The conjunction of seemingly naive imagery with imminent peril leads us to be curious about the genesis of these works. The works feel confessional but are also heavily coded like a diary written in cipher. The act of doing this reveals conflicting intentions in the artist — the desire to document but also a shyness to exposure necessitating camouflage. We know the artist has shared something intimate, but the key with which to crack the code is known only to her. 

Antalek’s reasons for making these works are guided by the same impulses as those operating in the outsider and naïf genre. 

Outsider artists are renowned for the way in which they use compulsive art making for deeply therapeutic reasons. Trained artists who adopted the faux naïf style (such as Paul Klee) did so to borrow the provocative power of the authentic drive for unfettered self discovery. Many contemporary artists (such as Genieve Figgis or Nina Chanel Abney) have continued in this vein. However, what does naïf look like for an American girl child raised in the 1990’s? Antalek gives us the answers: a pastiche of jack o’lanterns, pastel coloured sticker books á la Lisa Frank, ponies, backyard picnics, and family vacations in minivans.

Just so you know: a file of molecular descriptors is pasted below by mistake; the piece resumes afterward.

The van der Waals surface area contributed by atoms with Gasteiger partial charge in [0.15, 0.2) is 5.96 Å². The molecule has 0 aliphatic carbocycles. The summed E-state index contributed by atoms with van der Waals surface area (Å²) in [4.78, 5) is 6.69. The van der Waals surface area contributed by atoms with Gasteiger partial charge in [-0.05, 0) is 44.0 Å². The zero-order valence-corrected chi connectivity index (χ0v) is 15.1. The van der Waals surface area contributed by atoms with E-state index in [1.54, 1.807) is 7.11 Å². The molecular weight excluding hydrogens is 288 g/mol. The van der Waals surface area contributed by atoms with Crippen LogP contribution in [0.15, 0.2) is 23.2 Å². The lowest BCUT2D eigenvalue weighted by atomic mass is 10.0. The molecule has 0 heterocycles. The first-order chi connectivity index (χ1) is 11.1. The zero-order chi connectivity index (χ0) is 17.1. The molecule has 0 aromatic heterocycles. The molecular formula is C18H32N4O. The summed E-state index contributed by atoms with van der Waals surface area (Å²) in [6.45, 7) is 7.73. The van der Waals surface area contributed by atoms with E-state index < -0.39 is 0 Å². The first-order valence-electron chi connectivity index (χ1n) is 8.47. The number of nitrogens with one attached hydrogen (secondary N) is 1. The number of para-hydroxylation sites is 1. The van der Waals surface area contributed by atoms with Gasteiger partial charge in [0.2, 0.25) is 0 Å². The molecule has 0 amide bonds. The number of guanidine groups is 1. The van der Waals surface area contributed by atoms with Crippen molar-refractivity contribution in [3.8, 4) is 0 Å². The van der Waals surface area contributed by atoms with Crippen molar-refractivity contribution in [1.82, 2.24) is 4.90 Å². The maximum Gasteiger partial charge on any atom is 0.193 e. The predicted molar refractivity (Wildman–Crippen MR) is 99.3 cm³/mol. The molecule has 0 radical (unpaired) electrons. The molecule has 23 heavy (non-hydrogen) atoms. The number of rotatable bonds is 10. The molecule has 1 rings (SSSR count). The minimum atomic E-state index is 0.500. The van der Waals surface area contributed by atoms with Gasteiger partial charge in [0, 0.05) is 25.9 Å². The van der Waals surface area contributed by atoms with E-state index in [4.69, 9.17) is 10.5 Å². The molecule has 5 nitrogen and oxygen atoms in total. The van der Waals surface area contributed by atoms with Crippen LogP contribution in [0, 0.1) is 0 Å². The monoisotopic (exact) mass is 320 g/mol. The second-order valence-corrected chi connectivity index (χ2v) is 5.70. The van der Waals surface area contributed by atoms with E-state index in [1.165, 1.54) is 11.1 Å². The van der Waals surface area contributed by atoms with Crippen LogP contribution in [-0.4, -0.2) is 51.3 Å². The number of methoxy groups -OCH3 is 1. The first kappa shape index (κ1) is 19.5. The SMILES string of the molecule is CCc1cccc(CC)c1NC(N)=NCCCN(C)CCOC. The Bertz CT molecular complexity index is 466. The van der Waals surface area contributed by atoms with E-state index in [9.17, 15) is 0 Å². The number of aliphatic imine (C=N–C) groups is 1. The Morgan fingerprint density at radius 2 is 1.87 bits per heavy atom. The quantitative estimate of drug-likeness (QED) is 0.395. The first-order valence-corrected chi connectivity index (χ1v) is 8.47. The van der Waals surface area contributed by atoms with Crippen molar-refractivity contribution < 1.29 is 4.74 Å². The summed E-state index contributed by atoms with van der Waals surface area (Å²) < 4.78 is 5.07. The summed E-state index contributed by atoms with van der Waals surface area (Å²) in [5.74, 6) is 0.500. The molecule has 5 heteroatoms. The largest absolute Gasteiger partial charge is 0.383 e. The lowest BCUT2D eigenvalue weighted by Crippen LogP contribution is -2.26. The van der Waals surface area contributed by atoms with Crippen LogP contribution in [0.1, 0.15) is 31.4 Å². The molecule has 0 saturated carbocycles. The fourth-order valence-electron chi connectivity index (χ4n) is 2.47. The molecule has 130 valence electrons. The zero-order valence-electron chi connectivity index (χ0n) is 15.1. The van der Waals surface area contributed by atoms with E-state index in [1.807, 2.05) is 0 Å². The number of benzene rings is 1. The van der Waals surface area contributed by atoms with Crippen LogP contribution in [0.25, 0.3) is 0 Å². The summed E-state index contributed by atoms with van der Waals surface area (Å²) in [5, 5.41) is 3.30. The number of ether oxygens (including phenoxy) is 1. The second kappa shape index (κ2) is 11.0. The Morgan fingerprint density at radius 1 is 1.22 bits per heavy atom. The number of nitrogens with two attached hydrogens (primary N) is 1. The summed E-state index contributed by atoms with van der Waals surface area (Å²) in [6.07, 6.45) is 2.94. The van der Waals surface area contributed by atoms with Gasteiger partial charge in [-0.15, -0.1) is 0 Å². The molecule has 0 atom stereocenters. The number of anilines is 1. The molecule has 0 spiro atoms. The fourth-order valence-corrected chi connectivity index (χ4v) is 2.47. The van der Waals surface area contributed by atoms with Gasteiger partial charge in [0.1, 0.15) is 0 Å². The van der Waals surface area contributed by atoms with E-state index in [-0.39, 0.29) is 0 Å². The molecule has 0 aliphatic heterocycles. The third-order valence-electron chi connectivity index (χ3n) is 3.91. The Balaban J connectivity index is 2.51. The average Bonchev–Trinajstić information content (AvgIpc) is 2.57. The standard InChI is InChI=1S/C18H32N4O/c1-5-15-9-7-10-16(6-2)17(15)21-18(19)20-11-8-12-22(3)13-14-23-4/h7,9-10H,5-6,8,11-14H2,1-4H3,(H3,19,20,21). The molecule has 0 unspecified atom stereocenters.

Antalek is a trained artist putting herself into the outsider mindset of non-academic, compulsive mark making with a repetition of personal symbology. She does this in order to investigate and work through her own history, including undivulged trauma. Working from family photos and individual or shared attempts to remember the events that are depicted, Antalek often elects to surrender the factual and go with the invented. In doing so she creates revisionist narratives that conflate her lived experience with debris from the environmental and the generational. What she does not strain to recall, she borrows deftly as ready mades. The end result is a sweet and sour exercise of revisiting the past, if even a partially fictionalized one, in order to move steadfastly into the future.

About the artist: Hannah Antalek graduated from The Rhode Island School of Design with a BFA in painting and a concentration in art history. Hannah is a recipient of the Elizabeth Greenshields Foundation Grant and completed residencies at the Vermont Studio Center and the Studios of Key West. Her most recent exhibition was at Spring/Break Art Show. She currently works out of her studio in The Brooklyn Navy Yard.Her website is: hannahantalek.com and her Instagram profile is: @hannah_antalek.

About the writer: Jennifer Mawby is a contemporary artist and sometimes curator and art writer with a focus on projects for artists using accessible language. Jennifer is the co-founder and director of Vantage Art Projects. Her work can be found here: www.jjtmstudio.com and on Instagram: @jenniferjeanmawby.